- Madeline W. won the People’s Choice Award for Daniela’s Delights and took home a gift certificate for a “Cut Like a Chef” class for 2 from Knifewear in Vancouver.
A big thank you to these local businesses for their generous support!
- Next time you are at Western Canoeing, check out the Valhalla Pure store next door. In addition to outdoor clothing, they carry a wide range of paddling accessories.
- Located on Scott Road & 110th Ave. in North Surrey, Skyview Outdoors is filled to brimming with camping and paddle sport gear.
- If you are at all serious about knives, you must go to Knifewear at Main and 26th Avenue in Vancouver. They have a huge range of beautiful Japanese knives and accessories which you can try out. Many are affordable.
As promised, here is a compilation of all the canoe tripping recipes from the event (pdf).
It wasn’t easy putting together such an event and have it run so smoothly. Dave W. did a great job as MC. Margaret C., Cody W., and Christine L. did a superb job as our official judges. Our treasurer, John G., tabulated all the scores. We have James W. to thank for the excellent action shots of the event. And I would not have been able to do it without the consistent input and support of my planning team. These fellow foodies dedicated 5 meetings (with food of course!) to shaping the event: Leigh B., Rose D., April W., Pam F. and Madeline W.
There is no telling what talent hides among the BCC membership!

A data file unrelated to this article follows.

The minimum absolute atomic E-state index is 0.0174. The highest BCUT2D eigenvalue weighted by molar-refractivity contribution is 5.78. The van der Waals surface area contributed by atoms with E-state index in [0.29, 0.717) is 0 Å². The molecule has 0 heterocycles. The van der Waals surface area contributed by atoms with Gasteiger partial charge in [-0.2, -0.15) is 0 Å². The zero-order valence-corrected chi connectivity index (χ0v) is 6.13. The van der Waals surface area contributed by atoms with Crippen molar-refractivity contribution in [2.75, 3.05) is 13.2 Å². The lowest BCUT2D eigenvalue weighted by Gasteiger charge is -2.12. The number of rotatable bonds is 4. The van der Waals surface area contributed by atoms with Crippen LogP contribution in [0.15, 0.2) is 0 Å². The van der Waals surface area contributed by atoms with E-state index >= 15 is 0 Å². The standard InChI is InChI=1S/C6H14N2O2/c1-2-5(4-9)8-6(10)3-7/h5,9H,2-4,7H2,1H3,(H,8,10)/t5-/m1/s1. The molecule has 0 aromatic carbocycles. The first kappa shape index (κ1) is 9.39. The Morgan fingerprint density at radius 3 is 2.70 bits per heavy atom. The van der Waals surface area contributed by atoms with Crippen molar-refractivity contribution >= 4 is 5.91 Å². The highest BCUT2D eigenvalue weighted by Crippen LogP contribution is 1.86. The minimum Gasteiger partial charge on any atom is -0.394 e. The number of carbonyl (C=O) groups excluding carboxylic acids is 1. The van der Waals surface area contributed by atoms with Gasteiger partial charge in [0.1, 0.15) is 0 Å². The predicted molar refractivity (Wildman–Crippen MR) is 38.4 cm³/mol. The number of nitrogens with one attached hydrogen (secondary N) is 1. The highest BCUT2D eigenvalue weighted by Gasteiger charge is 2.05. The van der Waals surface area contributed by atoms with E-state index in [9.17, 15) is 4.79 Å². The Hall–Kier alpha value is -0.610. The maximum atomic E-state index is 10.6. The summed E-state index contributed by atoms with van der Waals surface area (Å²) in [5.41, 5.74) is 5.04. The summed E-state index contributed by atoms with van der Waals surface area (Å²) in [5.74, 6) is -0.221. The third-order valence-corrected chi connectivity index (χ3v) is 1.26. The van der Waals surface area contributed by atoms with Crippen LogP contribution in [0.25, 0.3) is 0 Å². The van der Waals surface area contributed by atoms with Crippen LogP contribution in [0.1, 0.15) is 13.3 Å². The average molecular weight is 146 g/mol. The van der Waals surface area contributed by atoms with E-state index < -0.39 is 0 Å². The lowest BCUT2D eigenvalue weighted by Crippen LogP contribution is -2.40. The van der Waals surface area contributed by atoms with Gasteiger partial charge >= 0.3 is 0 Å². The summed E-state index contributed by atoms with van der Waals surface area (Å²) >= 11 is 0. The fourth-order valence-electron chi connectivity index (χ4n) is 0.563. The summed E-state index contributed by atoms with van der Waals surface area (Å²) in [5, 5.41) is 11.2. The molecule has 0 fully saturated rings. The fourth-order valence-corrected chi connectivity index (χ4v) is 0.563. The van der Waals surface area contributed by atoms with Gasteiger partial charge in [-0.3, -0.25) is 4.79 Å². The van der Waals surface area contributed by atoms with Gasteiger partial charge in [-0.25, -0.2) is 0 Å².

All the best for your next wilderness cooking adventure,
This outing was my first as a trip leader.
We had good weather, just a light wind and some fresh snow on the surrounding mountains for a pretty backdrop. Perfect for paddling.
Five boats were on the trip. Christine and Bruce came on their first BCC trip in a Clipper Escape. Rose and Dave brought their Wenonah Rogue. Bernard brought two solo canoes from his extensive fleet; a Clipper Freestyle for Jen (which she had never paddled before) and an Old Town Penobscot 15 for himself. Mike brought his Old Town Tripper and let me paddle bow seat, having forgiven me for almost over boarding him with a diving board on the Nickomekl.
We left the parking lot launch point on schedule and headed towards the south end of the lake. This is a scenic part of the lake with many old stumps still remaining from the raising of what was then “Trout Lake” by BC Hydro over 100 years ago.
In the south end we passed a large structure on the shore with a floating boom around it. Some, including me, were wondering what it was. It turns out this is a water intake for the Burrard gas fired electricity generation plant in Port Moody.
We then headed for the north end of Buntzen where we stopped at the beach for a snack and rest. A resident raven took off across the lake with Bernard’s bagged gloves, returning moments later without the gloves desirous of a treat. While there we tried out the suspension bridge and got a glimpse into McCombe Lake.
This north beach was home to Tunnel Camp. Starting in 1903 miners tunneled east 3.6 kilometers under Eagle Mountain to Coquitlam Lake. There is still one house left standing in the bush from this time. There was another village a little to the west for the hydro station workers.
After lunch, we had a pleasant but uneventful paddle back to the put in. Thanks to Mike for being so genial in allowing me to swap people in and out of his boat so we could try different boats. Thanks to everyone who came along.
by John Gardiner